In fact, this type of relationship is so much a part of our world that pastors are often trained to handle the premarital counseling of couples who have lived together for a number of years. I know of pastors who have given premarital counseling to couples that had been living together longer than the minister had been married!
With all the nuances of our own world running through our minds how do we understand Joseph? How can we even comprehend what was going on in his world? Let’s take a moment and try. When we read the text we find that Joseph was a righteous man who did not want to expose Mary to public disgrace. In the English Standard Version of this passage, it reads that Joseph did not want to shame her. It seems that if Mary was unfaithful and others found out about it a small scandal might have erupted.
Maybe things in the ancient world were not too different than they are today. If you read the Bible with fresh eyes or look into many historical stories from that period in time, you will find that culture (much like our own) enjoyed the seedier stories of life. Those little tidbits of infidelity and promiscuity that are the lifeblood of our entertainment industry held a very similar interest in the ancient world; though the penalties for such behavior in that period in history were very different from ours!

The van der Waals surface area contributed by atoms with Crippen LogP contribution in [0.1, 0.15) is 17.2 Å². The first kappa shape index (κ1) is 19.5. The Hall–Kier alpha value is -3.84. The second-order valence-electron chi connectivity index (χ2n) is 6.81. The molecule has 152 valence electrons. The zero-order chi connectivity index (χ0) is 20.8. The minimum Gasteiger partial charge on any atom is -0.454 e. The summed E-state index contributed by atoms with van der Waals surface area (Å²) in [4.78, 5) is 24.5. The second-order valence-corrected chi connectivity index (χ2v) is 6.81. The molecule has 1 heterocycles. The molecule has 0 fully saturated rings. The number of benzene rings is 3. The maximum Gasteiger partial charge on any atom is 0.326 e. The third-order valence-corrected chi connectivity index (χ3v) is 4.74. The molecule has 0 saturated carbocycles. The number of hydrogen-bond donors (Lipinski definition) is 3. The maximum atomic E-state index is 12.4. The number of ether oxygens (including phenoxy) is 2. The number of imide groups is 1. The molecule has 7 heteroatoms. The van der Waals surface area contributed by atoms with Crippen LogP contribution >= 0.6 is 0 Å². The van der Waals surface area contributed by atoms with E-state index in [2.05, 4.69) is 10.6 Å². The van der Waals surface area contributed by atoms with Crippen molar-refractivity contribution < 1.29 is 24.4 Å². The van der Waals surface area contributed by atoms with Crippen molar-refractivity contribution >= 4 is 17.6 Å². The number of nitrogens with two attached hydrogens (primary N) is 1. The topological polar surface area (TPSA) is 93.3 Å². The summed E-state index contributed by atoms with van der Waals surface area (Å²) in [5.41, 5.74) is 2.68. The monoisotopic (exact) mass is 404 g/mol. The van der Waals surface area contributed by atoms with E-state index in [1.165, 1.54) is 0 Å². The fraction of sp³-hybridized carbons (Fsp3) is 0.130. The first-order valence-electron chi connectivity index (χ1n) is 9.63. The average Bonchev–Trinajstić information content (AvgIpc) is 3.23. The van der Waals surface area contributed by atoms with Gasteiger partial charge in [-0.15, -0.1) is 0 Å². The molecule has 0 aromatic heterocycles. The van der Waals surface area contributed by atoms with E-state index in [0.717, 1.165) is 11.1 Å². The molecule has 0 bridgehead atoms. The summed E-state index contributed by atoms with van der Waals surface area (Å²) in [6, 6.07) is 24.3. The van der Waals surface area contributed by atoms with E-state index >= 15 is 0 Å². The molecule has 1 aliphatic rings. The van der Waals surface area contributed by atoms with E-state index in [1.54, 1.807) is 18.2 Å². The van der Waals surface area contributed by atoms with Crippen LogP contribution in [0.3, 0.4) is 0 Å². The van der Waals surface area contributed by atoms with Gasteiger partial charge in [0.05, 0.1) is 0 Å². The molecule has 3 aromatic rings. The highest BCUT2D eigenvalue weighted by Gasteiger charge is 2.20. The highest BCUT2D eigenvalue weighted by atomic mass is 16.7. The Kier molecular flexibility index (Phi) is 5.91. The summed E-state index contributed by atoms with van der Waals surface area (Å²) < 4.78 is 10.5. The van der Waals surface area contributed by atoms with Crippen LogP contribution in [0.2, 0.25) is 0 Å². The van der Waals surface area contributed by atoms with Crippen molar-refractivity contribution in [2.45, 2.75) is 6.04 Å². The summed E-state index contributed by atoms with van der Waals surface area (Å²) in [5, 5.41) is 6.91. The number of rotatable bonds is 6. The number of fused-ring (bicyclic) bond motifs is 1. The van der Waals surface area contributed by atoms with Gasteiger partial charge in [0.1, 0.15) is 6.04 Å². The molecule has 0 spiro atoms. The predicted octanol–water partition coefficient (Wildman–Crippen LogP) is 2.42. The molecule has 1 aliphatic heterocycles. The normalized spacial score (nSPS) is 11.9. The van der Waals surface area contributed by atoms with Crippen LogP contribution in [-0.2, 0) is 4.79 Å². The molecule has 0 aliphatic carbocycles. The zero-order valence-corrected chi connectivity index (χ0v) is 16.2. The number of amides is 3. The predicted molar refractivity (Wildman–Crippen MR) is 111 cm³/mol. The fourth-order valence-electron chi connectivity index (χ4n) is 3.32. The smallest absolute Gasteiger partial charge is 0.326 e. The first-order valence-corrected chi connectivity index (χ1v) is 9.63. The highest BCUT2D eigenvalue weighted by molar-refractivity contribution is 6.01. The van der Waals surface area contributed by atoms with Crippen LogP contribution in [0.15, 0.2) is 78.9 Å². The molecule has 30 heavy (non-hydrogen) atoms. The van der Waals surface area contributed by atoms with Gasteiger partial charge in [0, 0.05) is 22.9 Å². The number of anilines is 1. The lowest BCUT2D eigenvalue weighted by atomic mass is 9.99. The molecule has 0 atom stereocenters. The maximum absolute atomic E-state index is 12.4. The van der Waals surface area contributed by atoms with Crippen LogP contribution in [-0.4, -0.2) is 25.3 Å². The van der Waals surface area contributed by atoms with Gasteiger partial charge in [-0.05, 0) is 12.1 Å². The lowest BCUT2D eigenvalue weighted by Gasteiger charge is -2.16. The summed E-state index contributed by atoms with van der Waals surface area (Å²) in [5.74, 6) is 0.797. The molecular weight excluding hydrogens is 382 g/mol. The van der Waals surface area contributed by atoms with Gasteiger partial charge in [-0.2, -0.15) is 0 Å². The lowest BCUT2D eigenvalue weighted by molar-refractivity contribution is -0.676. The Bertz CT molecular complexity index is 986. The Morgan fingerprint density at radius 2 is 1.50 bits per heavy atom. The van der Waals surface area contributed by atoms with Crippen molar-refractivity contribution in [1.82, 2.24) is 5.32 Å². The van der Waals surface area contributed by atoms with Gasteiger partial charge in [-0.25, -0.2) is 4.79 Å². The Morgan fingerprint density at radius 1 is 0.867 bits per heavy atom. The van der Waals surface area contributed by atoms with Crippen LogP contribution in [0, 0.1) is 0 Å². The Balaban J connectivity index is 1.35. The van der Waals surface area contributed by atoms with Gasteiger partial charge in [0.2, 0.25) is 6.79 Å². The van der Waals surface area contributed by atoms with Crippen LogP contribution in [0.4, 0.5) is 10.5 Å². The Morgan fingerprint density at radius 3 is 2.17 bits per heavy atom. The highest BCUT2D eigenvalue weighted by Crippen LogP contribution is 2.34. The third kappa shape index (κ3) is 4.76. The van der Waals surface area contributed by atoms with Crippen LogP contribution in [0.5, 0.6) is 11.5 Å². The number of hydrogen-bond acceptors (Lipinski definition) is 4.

In that time in history, sexual infidelity during this period of engagement/betrothal might have led to the death of the woman if carried to the most extreme consequences. In fact, the Mosaic Law dictated that this should happen. However, by Joseph’s day this capital punishment did not occur as often and it would have more likely had just serious social and financial consequences for Mary, her child and her extended family.
If we are honest with ourselves, in today’s world a story like Joseph’s would make for a nice segment on one of the many daytime talk shows.
“So, Joseph, you’re telling me that you two have been engaged for a year and you’ve never had sex? What’s the matter with you?” the host asks. “Is something wrong with you?”
Joseph replies, “But that’s not the point! Mary’s pregnant and that child should have been mine! How can I have any family now? Who is going to carry on my name?” Can you hear the shouts and jeers of the audience at the foolishness and naivety of Joseph? Do you see the crowd rising up to make rude suggestions and laugh at this foolish man? What an idiot this Joseph character must be?